FDA approves additional antibacterial treatment for plague

The U.S. Food and Drug Administration today approved Avelox (moxifloxacin) to treat patients with plague, a rare and potentially fatal bacterial infection. The agency approval for plague includes use of the drug for the treatment of pneumonic plague (infection of the lungs), and septicemic plague (infection of the blood). Avelox is also approved for prevention of plague in adult patients. [Read more…]

FDA approves spinal cord stimulation system that treats pain without tingling sensation

Today the U.S. Food and Drug Administration approved the Senza spinal cord stimulation (SCS) system (Senza System) as an aid in the management of chronic intractable pain of the trunk and/or limbs, including pain associated with failed back surgery syndrome, low back pain and leg pain. The Senza System can reduce pain without producing a tingling sensation called paresthesia by providing high frequency stimulation (at 10 KHz) and low stimulation amplitudes. [Read more…]

FDA releases draft guidance on animal drug compounding from bulk drug substances

As part of its overall efforts to address compounded drugs, the U.S. Food and Drug Administration today released a draft “Guidance for Industry (GFI) #230, Compounding Animal Drugs from Bulk Drug Substances.” Current law does not permit compounding of animal drugs from bulk drug substances, but the FDA recognizes that there are limited circumstances when an animal drug compounded from bulk drug substances may be an appropriate treatment option.   [Read more…]

FDA proposes rule to collect antimicrobial sales and distribution data by animal species

The U.S. Food and Drug Administration proposed a rule today that would require animal drug sponsors of all antimicrobials sold or distributed for use in food-producing animals to obtain estimates of sales by major food-producing species (cattle, swine, chickens and turkeys). The additional data would improve understanding of how antimicrobials are sold or distributed for use in major food-producing animals and help the FDA further target its efforts to ensure judicious use of medically important antimicrobials.
[Read more…]

FDA Approves Simponi to Treat Ulcerative Colitis

The U.S. Food and Drug Administration today approved a new use for Simponi (golimumab) injection to treat adults with moderate to severe ulcerative colitis.

Simponi works by blocking tumor necrosis factor (TNF), which plays an important role in causing abnormal inflammatory and immune responses. Previously approved to treat rheumatoid arthritis, psoriatic arthritis and ankylosing spondylitis (arthritis affecting the joints in the spine and the pelvis), Simponi is now approved to treat adults with moderate to severe ulcerative colitis that is resistant (refractory) to prior treatment or requires continuous steroid therapy. [Read more…]

New Tool to Help Prevent Intentional Food Contamination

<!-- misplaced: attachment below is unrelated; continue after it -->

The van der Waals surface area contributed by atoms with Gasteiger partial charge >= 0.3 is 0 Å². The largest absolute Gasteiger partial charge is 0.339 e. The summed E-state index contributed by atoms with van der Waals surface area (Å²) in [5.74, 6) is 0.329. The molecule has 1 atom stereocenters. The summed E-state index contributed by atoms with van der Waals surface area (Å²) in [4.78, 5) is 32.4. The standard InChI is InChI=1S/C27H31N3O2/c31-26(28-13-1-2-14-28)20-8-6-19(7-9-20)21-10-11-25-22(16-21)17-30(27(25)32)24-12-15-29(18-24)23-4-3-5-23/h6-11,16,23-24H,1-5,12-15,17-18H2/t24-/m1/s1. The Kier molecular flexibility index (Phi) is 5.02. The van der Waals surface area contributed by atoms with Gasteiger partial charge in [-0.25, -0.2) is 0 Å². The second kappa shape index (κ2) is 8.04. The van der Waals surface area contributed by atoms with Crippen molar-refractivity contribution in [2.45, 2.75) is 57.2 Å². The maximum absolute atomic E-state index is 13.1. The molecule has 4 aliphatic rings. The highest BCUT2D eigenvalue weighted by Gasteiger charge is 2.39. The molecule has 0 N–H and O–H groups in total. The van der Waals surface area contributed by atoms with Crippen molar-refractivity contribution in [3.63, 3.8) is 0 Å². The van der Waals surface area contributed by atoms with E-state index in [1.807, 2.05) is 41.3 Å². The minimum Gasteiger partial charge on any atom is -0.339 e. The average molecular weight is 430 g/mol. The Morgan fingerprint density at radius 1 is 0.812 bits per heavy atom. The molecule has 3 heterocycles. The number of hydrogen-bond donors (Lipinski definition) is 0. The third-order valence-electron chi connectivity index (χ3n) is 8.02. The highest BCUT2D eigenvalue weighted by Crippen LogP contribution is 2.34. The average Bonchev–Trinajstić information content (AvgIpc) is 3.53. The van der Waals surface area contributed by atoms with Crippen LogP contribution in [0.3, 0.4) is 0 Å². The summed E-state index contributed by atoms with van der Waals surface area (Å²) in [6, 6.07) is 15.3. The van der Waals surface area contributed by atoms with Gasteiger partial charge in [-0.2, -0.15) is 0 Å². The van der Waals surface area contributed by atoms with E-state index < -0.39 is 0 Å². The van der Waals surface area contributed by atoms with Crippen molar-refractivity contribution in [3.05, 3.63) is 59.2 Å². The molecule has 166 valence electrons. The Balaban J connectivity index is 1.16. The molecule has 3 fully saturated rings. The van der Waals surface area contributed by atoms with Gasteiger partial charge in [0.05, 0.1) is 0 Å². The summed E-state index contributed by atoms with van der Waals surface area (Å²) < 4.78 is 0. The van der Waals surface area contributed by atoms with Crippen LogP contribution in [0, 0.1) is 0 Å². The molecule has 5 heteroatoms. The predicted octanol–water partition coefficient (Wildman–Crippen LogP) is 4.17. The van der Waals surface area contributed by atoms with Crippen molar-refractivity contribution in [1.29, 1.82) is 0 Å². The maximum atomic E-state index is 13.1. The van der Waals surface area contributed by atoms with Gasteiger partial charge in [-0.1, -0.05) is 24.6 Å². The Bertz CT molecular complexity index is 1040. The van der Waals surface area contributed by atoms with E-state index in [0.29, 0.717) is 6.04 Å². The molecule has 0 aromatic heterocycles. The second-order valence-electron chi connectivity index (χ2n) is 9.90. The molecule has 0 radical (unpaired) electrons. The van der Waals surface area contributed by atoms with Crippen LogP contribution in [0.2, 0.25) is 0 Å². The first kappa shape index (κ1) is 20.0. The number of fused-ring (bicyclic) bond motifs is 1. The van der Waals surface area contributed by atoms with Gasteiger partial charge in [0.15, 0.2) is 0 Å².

The U.S. Food and Drug Administration has released a new tool to help bolster the food industry’s defense measures against an act of intentional food contamination. The Food Defense Plan Builder is a comprehensive, easy-to-use software program designed to help owners and operators of food facilities—ranging from primary production and manufacturing to retail and transportation—develop customized plans to minimize the risk of intentional contamination at their individual food facilities.

The FDA does not require food facilities to implement food defense plans, but many facilities have voluntarily put such plans into place to safeguard their products. [Read more…]

Cialis Approved to Treat Benign Prostatic Hyperplasia

Cialis (tadalafil) was approved today by the FDA for treating the signs and symptoms of benign prostatic hyperplasia (BPH), a condition in which the prostate gland becomes enlarged, and for the treatment of BPH and erectile dysfunction (ED), when the conditions occur simultaneously. Cialis was approved in 2003 for the treatment of ED.

Common symptoms of BPH include difficulty in starting urination and a weak urine stream; a sudden urge to urinate; and more frequent urination including at night.

The severity of symptoms of BPH can be measured using the International Prostate Symptom Score (IPSS). In two clinical trials, men with BPH who took 5 milligrams (mg) of Cialis once daily experienced a statistically significant improvement in their symptoms of BPH compared to men who were treated with placebo. The trials based their findings on a reduction in total IPSS scores.

In a third study, men who experienced both ED and BPH and who took 5 mg of Cialis once daily had improvement in both their symptoms of BPH and in their ED compared to men who were treated with placebo. The improvement in ED was measured using the Erectile Function domain score of the International Index of Erectile Function.